These accomplishments are an indication that PalmSource is more than capable of competing with Microsoft. And by moving boldly onto a path Apple Computer was afraid to take—splitting its hardware and software operations—not only has Palm held market share, but the company is once again driving the handheld computer market.
One area where PalmSource is following Apple is in using named products. However, rather than using Apples rather limited, albeit more sensational, names of jungle cats, the company is using the names of precious and semi-precious stones. The first is "Garnet," a point release of Palm OS 5.
One of the most important changes to Palm OS 5, if youve been interested in the multimedia capabilities of the product, is support for enhanced resolutions up to QVGA, which is crucial for those projecting presentations off of Palm OS-based devices or reviewing high-resolution pictures or videos.
In addition, the dynamic input area is now collapsible, which frees up screen real estate if you are using a keyboard or viewing pictures. Like Apples Panther, a lot of the core improvements have to do with being able to better connect with Windows machines, and HotSync will be easier to set up and faster. Bluetooth support is also improved, making discovery and setup much easier (so you can sync without a cable).
While none of these changes are earth-shattering, in total they do improve the overall experience and give a sense that future Palm devices will be much more capable of both multimedia playback and being used as stand-alone devices that can operate without a laptop or desktop computer (which builds on the joint Good Technology announcement I covered last week). This capability will start showing up on hardware over the next few months, and it will be worth your while to look for it.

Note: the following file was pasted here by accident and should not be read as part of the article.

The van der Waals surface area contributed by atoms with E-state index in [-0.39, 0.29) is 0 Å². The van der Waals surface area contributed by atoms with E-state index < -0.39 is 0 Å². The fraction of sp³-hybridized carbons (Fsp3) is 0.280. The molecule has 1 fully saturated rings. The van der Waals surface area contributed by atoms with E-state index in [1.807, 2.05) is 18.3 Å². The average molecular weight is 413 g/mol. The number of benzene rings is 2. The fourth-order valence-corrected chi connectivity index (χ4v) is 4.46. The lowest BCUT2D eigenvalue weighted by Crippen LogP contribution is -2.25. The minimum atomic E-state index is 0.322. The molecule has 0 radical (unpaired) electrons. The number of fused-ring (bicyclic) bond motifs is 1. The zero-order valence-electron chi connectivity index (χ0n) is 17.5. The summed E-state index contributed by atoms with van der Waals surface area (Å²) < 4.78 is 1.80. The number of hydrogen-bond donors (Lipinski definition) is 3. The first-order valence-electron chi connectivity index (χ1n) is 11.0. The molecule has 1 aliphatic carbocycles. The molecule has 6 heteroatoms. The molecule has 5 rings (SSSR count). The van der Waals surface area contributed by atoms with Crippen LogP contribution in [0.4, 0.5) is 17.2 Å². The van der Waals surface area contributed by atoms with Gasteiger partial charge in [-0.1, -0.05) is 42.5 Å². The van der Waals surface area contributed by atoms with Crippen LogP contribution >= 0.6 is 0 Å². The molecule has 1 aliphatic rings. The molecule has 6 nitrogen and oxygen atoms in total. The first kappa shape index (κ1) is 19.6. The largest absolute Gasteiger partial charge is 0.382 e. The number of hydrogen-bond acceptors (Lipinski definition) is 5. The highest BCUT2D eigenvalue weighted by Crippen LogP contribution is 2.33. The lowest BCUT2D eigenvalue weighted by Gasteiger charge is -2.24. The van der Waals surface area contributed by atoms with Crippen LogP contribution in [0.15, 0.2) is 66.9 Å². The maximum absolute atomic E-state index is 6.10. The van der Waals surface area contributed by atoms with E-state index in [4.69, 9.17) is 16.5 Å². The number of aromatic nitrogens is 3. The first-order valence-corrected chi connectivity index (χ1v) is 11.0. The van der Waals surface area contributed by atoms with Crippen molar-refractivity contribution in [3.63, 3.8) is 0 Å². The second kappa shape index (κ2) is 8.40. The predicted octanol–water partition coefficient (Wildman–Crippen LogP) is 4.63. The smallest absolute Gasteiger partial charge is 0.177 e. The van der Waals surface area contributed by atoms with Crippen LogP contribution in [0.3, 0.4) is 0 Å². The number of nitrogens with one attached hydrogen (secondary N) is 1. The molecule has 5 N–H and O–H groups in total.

"Cobalt," the name for Palm OS 6.0, is a major release. This release makes the Palm platform a mature OS that is capable of multitasking and handling multithreaded applications, and it provide full memory protection between applications written for it.
PalmSource will maintain its effort to be backward-compatible with older applications but, as with all major OS releases, it cant be taken for granted and some applications may break, so testing will be advised.
With the release of Cobalt, Palm is moving more aggressively to a stronger tool set, in this case the IBM version of the Eclipse environment, which was co-founded by Borland, IBM, Red Hat, Merant, QNX Software Systems and SuSE Linux. Eclipse is based on Java and is considered an open-source platform.
Cobalt also has some interesting user interface improvements that include improved graphics, better looking tabs, a customizable status bar and (finally) drag-and-drop file transfer.
The phone interface is sharply improved—not only is it much easier now for the hardware OEM to modify, but users can set up multiple simultaneous communications sessions and the standard dialer is tied to PIM applications. Some of this capability was already available on Handspring Treos, but now it will be available in all new Palm OS-based computers when Cobalt ships on new Palm-based phones after midyear.
A lot of the visible improvement done in Garnet will be carried to the next level: scalable fonts, free high-resolution support (it was an extra charge to OEMs before), and much richer graphics (think much more powerful games). Cobalt-based handhelds should provide an interesting alternative to Microsofts Portable Media Centers.
Enterprise buyers should see solid improvements as well. Protected memory separates the applications from each other, and PalmSource has implemented a trusted computing model ensuring, if used, that applications and data only come from trusted sources. Additional security modules for verification and encryption finish the package and, in total, appear to address what remains a significant concern for IT managers today.
The OS will now support up to 256MB each in RAM and ROM, which provides for much more robust applications and databases.
Outlook integration is improved, bringing with it closer parity to Microsofts own Mobile Windows platform.
Finally, this OS version also supports IPv6, which, while not critical today, will be critical for the future as the Internet expands.
Behind Tuesdays announcement was confirmation that Palm now has 13 licensees and has captured the major OEMs in China, considered to be one of the most powerful expanding markets. This includes the most powerful Legend Group, which was recently renamed "Lenovo."
When Palm split itself in two, dividing software and hardware development, many industry wags said the platform was doomed. All in all recent progress from PalmSource showcases that the decision to separate was a good one.
We can only imagine what would have happened had Apple the guts to do the same thing a few years ago.